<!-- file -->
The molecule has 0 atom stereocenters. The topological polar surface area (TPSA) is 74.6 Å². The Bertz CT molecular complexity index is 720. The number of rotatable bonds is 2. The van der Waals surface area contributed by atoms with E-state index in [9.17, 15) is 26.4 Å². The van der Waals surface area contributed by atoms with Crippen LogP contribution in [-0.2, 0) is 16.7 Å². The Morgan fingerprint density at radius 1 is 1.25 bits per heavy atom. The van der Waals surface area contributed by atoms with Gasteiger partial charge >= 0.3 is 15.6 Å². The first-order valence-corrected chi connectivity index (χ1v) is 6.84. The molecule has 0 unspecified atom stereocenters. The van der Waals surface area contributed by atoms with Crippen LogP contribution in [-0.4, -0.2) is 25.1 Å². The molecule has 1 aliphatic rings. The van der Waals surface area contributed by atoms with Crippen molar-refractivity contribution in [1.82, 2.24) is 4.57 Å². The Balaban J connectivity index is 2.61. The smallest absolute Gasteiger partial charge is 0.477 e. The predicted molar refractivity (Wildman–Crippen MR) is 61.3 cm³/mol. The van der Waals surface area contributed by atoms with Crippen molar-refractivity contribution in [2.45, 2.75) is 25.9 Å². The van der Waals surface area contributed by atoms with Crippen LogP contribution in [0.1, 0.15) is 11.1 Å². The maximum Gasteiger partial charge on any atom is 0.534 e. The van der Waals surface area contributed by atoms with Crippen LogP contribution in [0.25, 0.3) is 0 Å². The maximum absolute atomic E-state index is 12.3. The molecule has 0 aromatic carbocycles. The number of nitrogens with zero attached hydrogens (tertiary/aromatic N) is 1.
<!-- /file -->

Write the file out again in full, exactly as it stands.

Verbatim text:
The molecule has 0 atom stereocenters. The topological polar surface area (TPSA) is 74.6 Å². The Bertz CT molecular complexity index is 720. The number of rotatable bonds is 2. The van der Waals surface area contributed by atoms with E-state index in [9.17, 15) is 26.4 Å². The van der Waals surface area contributed by atoms with Crippen LogP contribution in [-0.2, 0) is 16.7 Å². The Morgan fingerprint density at radius 1 is 1.25 bits per heavy atom. The van der Waals surface area contributed by atoms with Gasteiger partial charge >= 0.3 is 15.6 Å². The first-order valence-corrected chi connectivity index (χ1v) is 6.84. The molecule has 0 unspecified atom stereocenters. The van der Waals surface area contributed by atoms with Crippen LogP contribution in [-0.4, -0.2) is 25.1 Å². The molecule has 1 aliphatic rings. The van der Waals surface area contributed by atoms with Crippen molar-refractivity contribution in [1.82, 2.24) is 4.57 Å². The Balaban J connectivity index is 2.61. The smallest absolute Gasteiger partial charge is 0.477 e. The predicted molar refractivity (Wildman–Crippen MR) is 61.3 cm³/mol. The van der Waals surface area contributed by atoms with Crippen molar-refractivity contribution in [2.45, 2.75) is 25.9 Å². The van der Waals surface area contributed by atoms with Crippen LogP contribution in [0.1, 0.15) is 11.1 Å². The maximum Gasteiger partial charge on any atom is 0.534 e. The van der Waals surface area contributed by atoms with Crippen LogP contribution in [0.25, 0.3) is 0 Å². The maximum absolute atomic E-state index is 12.3. The molecule has 0 aromatic carbocycles. The number of nitrogens with zero attached hydrogens (tertiary/aromatic N) is 1.